What is claimed to be the initial mention of "Ebonics" was made by the psychologist [1] Robert Williams in a discussion with linguist Ernie Smith (as well as other language scholars and researchers) that took place in a conference on "Cognitive and Language Development of the Black Child", held in St. Louis, Missouri, in 1973.[2][3] In 1975, the term appeared within the title and text of a book edited and co-written by Williams, Ebonics: The True Language of Black Folks. Williams there explains it: A two-year-old term created by a group of black scholars, Ebonics may be defined as "the linguistic and paralinguistic features which on a concentric continuum represent the communicative competence of the West African, Caribbean, and United States slave descendant of African origin. It includes the various idioms, patois, argots, idiolects, and social dialects of black people" especially those who have adapted to colonial circumstances. Ebonics derives its form from ebony (black) and phonics (sound, the study of sound) and refers to the study of the language of black people in all its cultural uniqueness.[4] ~ Dr. Tempii Champion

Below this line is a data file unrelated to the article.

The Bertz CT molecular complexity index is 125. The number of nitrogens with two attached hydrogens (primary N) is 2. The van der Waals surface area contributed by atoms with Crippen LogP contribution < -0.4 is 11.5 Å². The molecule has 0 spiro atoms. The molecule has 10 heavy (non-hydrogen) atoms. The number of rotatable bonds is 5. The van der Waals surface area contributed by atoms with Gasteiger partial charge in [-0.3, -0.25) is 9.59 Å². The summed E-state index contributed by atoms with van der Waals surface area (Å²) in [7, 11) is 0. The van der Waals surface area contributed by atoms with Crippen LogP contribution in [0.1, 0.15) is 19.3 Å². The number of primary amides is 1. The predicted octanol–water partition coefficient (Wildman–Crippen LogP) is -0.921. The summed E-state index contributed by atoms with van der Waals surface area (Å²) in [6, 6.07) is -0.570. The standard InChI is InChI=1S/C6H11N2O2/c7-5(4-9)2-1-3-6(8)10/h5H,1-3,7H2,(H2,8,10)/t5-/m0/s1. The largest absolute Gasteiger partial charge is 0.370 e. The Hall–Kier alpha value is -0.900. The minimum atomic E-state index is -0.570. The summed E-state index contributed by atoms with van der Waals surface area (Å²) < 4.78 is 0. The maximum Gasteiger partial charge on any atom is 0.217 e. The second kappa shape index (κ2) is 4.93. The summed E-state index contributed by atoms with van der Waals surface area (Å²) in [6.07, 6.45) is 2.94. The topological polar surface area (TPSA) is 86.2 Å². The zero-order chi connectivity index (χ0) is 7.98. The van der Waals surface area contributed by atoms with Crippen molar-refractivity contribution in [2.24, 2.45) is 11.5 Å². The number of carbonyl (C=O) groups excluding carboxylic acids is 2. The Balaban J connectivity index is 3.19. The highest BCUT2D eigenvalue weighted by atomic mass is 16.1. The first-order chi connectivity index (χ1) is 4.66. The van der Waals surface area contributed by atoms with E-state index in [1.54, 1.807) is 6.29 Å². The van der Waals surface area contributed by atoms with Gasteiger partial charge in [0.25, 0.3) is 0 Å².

Compiled Bibliography for nonstandard English Speakers - PDF

About American English Creole Dialect Speakers and Examples of Creole Literature

Full Text - California Board of Education passed an Ebonics Resolution 12/18/96

Ebonics Suggested For District By Irma Lemus Staff Writer Sunday, July 17, 2005
Incorporating Ebonics into a new school policy that targets black students, the lowest-achieving group in the San Bernardino City Unified School District, may provide students a more well-rounded curriculum, said a local sociologist.
The goal of the district's policy is to improve black students' academic performance by keeping them interested in school. Compared with other racial groups in the district, black students go to college the least and have the most dropouts and suspensions. Blacks make up the second largest racial group in the district, trailing Latinos. A pilot of the policy, known as the Students Accumulating New Knowledge Optimizing Future Accomplishment Initiative, has been implemented at two city schools.